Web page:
UNITED NATIONS (AP) — The U.N. Security Council warned Monday that armed groups violating a 2019 peace agreement in the Central African Republic could face international sanctions, and it urged all signatories to stick to their commitments and respond to cease-fire calls.

The council in a statement welcomed progress in implementing the agreement between the government and 14 armed groups. But it strongly condemned violations by some armed groups, including attacks against civilians, suspending participation in the accord, and fights over territory.

Council members said it’s imperative to hold accountable those responsible for violating human rights and international humanitarian law.

U.N. peacekeeping chief Jean-Pierre Lacroix told the council the security situation “remains volatile, due to continued threats posed primarily by armed groups and militias against civilians, humanitarian workers, state authority and peacekeepers.”

He began his briefing strongly condemning an ambush Sunday of a joint U.N. peacekeeping and national defense forces patrol in northwest Nana-Mambéré prefecture, allegedly by fighters from the Return, Reclamation, Rehabilitation armed group known as 3R, that killed two Central African Republic soldiers and injured seven others.

In the northwest, 3R — a signatory to the peace agreement — is continuing to expand and challenge state authority, Lacroix said.


In the northeast, he said violent clashes between rival factions of the Popular Front for the Renaissance of Central Africa, or FPRC, that began in April “have exacerbated communal tensions in the region and led to mass displacement of population.” FPRC is also a signatory to the February 2019 agreement.

Mineral-rich Central African Republic has faced deadly inter-religious and inter-communal fighting since 2013, when predominantly Muslim Seleka rebels seized power in the capital, Bangui. Mostly Christian anti-Balaka militias fought back, resulting in the killing of thousands and the displacement of thousands.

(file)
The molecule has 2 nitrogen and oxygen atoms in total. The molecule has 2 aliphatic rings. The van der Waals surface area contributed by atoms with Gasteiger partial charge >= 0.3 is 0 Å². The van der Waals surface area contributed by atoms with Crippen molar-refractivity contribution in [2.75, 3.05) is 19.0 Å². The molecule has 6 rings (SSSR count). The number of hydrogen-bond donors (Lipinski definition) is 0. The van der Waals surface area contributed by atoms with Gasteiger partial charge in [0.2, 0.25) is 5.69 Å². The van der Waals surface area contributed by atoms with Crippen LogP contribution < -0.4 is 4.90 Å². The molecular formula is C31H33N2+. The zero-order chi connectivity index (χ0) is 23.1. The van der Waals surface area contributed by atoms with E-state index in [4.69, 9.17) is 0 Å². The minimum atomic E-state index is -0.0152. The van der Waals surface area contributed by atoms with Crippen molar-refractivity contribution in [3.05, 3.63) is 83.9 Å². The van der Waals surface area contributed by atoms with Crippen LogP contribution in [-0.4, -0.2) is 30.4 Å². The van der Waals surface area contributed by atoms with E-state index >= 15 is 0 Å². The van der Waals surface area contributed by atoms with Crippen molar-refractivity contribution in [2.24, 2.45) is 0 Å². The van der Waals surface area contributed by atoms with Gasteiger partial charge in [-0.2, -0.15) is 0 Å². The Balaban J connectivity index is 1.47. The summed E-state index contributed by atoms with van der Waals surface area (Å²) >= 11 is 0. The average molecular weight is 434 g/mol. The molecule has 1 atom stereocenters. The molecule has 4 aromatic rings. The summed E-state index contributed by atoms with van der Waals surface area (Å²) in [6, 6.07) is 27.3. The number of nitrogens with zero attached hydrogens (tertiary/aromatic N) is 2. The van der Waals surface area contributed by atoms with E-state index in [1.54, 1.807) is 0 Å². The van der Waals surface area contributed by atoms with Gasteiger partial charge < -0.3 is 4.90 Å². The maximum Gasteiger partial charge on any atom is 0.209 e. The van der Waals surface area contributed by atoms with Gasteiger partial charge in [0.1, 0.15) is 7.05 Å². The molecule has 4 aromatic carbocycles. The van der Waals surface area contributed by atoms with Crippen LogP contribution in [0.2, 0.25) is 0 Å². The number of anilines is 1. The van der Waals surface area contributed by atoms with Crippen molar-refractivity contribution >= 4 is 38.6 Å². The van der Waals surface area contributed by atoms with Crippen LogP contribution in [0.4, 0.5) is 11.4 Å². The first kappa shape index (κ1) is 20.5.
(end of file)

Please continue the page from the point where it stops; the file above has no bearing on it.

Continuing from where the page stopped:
The country saw a period of relative peace in late 2015 and 2016, but violence intensified and spread afterward, and since the signing of the peace agreement intermittent serious incidents of violence and human rights violations have continued.

Lacroix said some armed groups, including signatories to the peace agreement, have acknowledged U.N. Secretary-General Antonio Guterres’ March 23 appeal for a global cease-fire “while at the same time using violence for expansionist aims.”

He said the political situation in the country “remains fragile,” dominated by preparations for presidential and legislative elections scheduled for December.

“Political tensions were amplified by an attempt by a group of parliamentarians from the presidential majority to extend the tenures of the president and the National Assembly in the event that the elections cannot be held within constitutional timelines due to ‘unforeseen circumstances,’” Lacroix said. “The proposal was rejected by the Constitutional Court on June 5, which has helped to de-escalate political tension.”


The U.N. peacekeeping chief said “political parties are forming coalitions, increasing public statements, announcing candidacies for the presidential elections and challenging legal frameworks for the elections.”

To ease tensions, he said, there have been several joint engagements with the government, presidential majority, opposition parties and civil society organizations. But he stressed that all key players need to increase efforts “to find constructive and consensual solutions to these political and other issues, and refrain from any destabilization activity.”

Lacroix called on the Security Council and the international community “to be vigilant and remain engaged as we approach these crucial elections.”

He said “important progress” has been made on electoral preparations including Monday’s launch of voter registration.

The Security Council welcomed the progress and called on the international community to scale up financial and technical support for the elections.

Council members urged the government and all parties “to ensure dialogue and political consensus for the holding of peaceful, free and inclusive elections, within the constitutional timelines, and to address any outstanding issues through peaceful dialogue and legal procedures.”

The council also strongly cautioned against any attempt to destabilize government institutions as well as “disinformation campaigns and incitement to violence.”